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‘Size, tenor of loans to manufacturing sector discouraging productivity’

By Femi Adekoya
15 March 2023   |   4:12 am
Local manufacturers have raised concerns about the size of loans given to the manufacturing sector by commercial banks, describing it as inadequate and one that does not encourage productivity in the sector.

Local manufacturers have raised concerns about the size of loans given to the manufacturing sector by commercial banks, describing it as inadequate and one that does not encourage productivity in the sector.

According to the Manufacturers Association of Nigeria (MAN), about 53 per cent of manufacturers disagreed that commercial bank loans to the manufacturing sector encourages productivity.

Indeed, they noted that the dearth of limited credit has been a core challenge of manufacturing, outside access to electricity and foreign exchange.

The operators stated that when loans are available, they are usually on short-term tenor and do not adequately support the medium to long-term gestation required in the manufacturing sector.

The implication is low investment; limited capacity utilisation and production level in the sector, the operators lamented.

Using the Manufacturers CEO’s Confidence Index (MCCI) of MAN as a benchmark for measuring changes in the pulse of operators and trends in the manufacturing sector quarterly, the local producers noted that these issues, among others, are principally responsible for the difficult operating environment and its declining implication on manufacturing activities in the country during the quarter under review.

Despite low exposure to the productive sector, The Guardian had reported an uptick in commercial banks’ lending to the Central Bank of Nigeria (CBN) through the SDF window since the beginning of the month with the next balance hitting N201.34 billion.

With the standard lending facility (SLF) estimated at N27.42 billion, the amount unpacked by the financial institution is 89.2 per cent of the total value involved in the short-term lending/borrowing between them and the regulator in the month so far.

SDF and SLF are twin-prudential tools the banks leverage to regulate short-term liquidity positions. When banks face liquidity pressure, perhaps as a result of an increase in credit demand, they access SLF to meet their needs.

But when they are swimming in liquidity, they resort to SDF to unpack the excess. Successive CBN governors have incentivised banks to use SLF to fund the country’s economy out of the doldrums.

The financial data sets point to consistent growth in SDF since the beginning of the year – a sort of reversal in the usual trend. Last month, the banks lent a total of N641.19 billion but borrowed N453.7 billion.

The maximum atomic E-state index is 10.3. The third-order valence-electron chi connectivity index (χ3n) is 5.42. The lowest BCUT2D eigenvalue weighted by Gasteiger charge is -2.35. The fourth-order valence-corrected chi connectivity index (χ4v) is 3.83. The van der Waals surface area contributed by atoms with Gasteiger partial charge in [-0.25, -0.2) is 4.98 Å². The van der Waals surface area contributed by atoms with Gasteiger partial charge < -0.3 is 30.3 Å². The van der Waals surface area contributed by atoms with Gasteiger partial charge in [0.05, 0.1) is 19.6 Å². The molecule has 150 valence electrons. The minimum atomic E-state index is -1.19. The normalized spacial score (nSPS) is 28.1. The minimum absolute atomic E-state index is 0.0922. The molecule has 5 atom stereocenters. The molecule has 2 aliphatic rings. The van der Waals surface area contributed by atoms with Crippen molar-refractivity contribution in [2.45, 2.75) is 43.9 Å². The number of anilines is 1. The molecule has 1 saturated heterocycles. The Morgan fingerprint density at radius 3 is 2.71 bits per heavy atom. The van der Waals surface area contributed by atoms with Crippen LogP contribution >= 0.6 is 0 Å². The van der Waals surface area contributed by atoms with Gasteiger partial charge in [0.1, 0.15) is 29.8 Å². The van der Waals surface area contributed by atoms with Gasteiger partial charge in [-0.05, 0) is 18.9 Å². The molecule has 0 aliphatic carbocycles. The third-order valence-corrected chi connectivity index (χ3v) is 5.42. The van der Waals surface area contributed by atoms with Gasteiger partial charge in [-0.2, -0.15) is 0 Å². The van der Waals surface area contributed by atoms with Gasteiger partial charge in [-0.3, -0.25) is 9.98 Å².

The value of SDF activities was about 17 percentage points higher than that of SLF. Of the N1.115 trillion exchanged through the window in January, SDF was N586.7 billion or 52.6 per cent.

Subject to prevailing conditions and terms, banks lend to CBN at a monetary policy rate (MPR) of less than 700 basis points (bps) but borrow at MPR plus 100 basis points.

While the sudden rise in SDF suggests a healthy and liquid banking sector, it also points to falling credit penetration, with diverse possibilities in-between.

Except the economy is already saturated with funding, which is not the case in Nigeria, rising SDF could be a public vice.

Faced with high political and economic uncertainty, it is expected that banks would price in risks in their loan underwriting. High energy cost, cash scarcity and election conflict, experts have warned, would increase the country’s risk profile.

With the maximum lending rate heading to 30 per cent, the uptrend in SDF reveals the premium banks place on the safety of depositors’ funds. The banks had grappled with the non-performing loan (NPL) crisis for a long time before the recent stability.

Citing the adverse effect of the Consumer Price Index (CPI), continuous erosion in Naira value and difficulty in accessing foreign exchange, high cost of energy, persisting insecurity and the consequences of lingering Russian-Ukrainian war, local manufacturers also cited waning confidence in the business environment in Nigeria.

Specifically, the Aggregate Index Score (AIS) of MCCI declined to 55.0 points in the fourth quarter of 2022 from 55.4 points obtained in the third quarter of the year.

The index score of the current quarter, though below that of the previous quarter, indicates that manufacturers generally still have confidence in the economy.

MCCI Index is computed using data generated on standard diffusion factors of current business condition, business condition for the next three months, current employment condition (rate of employment), and employment condition for the next three months and production level for the next three months.

The Index has a baseline score of 50 points and scores above the baseline indicate improvement of manufacturers confidence in the economy, while index score of less than the baseline suggests deterioration in the operating environment.

Among the standard diffusion factors, current business condition and business condition for the next three months, scored above 50 benchmark while increasing in the quarter; current employment condition (rate of employment) and production level in the next three months scored above the 50 benchmark points though with a decline in the period respectively; employment condition for the next three months dipped below the benchmark points to 48.8 points which is also below 49.2 points obtained in the preceding quarter.

The report noted that employment decisions by manufacturers are so difficult due to the unpredictability and difficulty in macroeconomic movement.